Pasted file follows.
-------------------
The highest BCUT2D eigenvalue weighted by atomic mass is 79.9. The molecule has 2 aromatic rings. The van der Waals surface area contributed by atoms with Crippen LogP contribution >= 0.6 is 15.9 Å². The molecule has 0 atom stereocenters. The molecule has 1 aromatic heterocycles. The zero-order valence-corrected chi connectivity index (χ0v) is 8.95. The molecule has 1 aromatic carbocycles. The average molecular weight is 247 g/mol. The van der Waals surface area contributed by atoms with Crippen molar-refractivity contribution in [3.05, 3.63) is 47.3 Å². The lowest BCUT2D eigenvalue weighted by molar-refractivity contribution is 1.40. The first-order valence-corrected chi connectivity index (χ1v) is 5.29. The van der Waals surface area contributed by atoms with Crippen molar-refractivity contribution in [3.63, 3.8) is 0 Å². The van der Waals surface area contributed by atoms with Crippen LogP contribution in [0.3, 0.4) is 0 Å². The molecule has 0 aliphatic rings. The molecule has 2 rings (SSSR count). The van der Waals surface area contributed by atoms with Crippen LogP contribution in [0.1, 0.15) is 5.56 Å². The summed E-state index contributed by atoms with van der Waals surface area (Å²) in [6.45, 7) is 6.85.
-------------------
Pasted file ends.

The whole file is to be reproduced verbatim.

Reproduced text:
The highest BCUT2D eigenvalue weighted by atomic mass is 79.9. The molecule has 2 aromatic rings. The van der Waals surface area contributed by atoms with Crippen LogP contribution >= 0.6 is 15.9 Å². The molecule has 0 atom stereocenters. The molecule has 1 aromatic heterocycles. The zero-order valence-corrected chi connectivity index (χ0v) is 8.95. The molecule has 1 aromatic carbocycles. The average molecular weight is 247 g/mol. The van der Waals surface area contributed by atoms with Crippen molar-refractivity contribution in [3.05, 3.63) is 47.3 Å². The lowest BCUT2D eigenvalue weighted by molar-refractivity contribution is 1.40. The first-order valence-corrected chi connectivity index (χ1v) is 5.29. The van der Waals surface area contributed by atoms with Crippen molar-refractivity contribution in [3.63, 3.8) is 0 Å². The van der Waals surface area contributed by atoms with Crippen LogP contribution in [0.3, 0.4) is 0 Å². The molecule has 0 aliphatic rings. The molecule has 2 rings (SSSR count). The van der Waals surface area contributed by atoms with Crippen LogP contribution in [0.1, 0.15) is 5.56 Å². The summed E-state index contributed by atoms with van der Waals surface area (Å²) in [6.45, 7) is 6.85.